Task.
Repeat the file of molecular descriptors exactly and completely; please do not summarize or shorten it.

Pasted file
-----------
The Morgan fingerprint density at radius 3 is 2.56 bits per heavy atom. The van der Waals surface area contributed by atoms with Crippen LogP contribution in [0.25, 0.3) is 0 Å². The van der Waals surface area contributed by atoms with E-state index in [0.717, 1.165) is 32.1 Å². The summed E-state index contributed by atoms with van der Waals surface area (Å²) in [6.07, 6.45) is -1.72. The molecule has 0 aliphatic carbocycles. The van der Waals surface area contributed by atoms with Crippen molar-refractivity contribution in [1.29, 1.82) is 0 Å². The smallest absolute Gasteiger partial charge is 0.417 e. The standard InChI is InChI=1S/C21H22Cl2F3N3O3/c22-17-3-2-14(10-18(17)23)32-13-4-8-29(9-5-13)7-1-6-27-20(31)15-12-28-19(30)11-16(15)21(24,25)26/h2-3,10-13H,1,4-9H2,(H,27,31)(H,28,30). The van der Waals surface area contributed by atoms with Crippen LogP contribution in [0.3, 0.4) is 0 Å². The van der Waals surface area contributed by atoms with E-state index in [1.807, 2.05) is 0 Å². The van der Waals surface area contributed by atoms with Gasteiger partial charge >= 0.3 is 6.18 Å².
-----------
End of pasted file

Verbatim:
The Morgan fingerprint density at radius 3 is 2.56 bits per heavy atom. The van der Waals surface area contributed by atoms with Crippen LogP contribution in [0.25, 0.3) is 0 Å². The van der Waals surface area contributed by atoms with E-state index in [0.717, 1.165) is 32.1 Å². The summed E-state index contributed by atoms with van der Waals surface area (Å²) in [6.07, 6.45) is -1.72. The molecule has 0 aliphatic carbocycles. The van der Waals surface area contributed by atoms with Crippen molar-refractivity contribution in [1.29, 1.82) is 0 Å². The smallest absolute Gasteiger partial charge is 0.417 e. The standard InChI is InChI=1S/C21H22Cl2F3N3O3/c22-17-3-2-14(10-18(17)23)32-13-4-8-29(9-5-13)7-1-6-27-20(31)15-12-28-19(30)11-16(15)21(24,25)26/h2-3,10-13H,1,4-9H2,(H,27,31)(H,28,30). The van der Waals surface area contributed by atoms with Crippen LogP contribution in [0.3, 0.4) is 0 Å². The van der Waals surface area contributed by atoms with E-state index in [1.807, 2.05) is 0 Å². The van der Waals surface area contributed by atoms with Gasteiger partial charge >= 0.3 is 6.18 Å².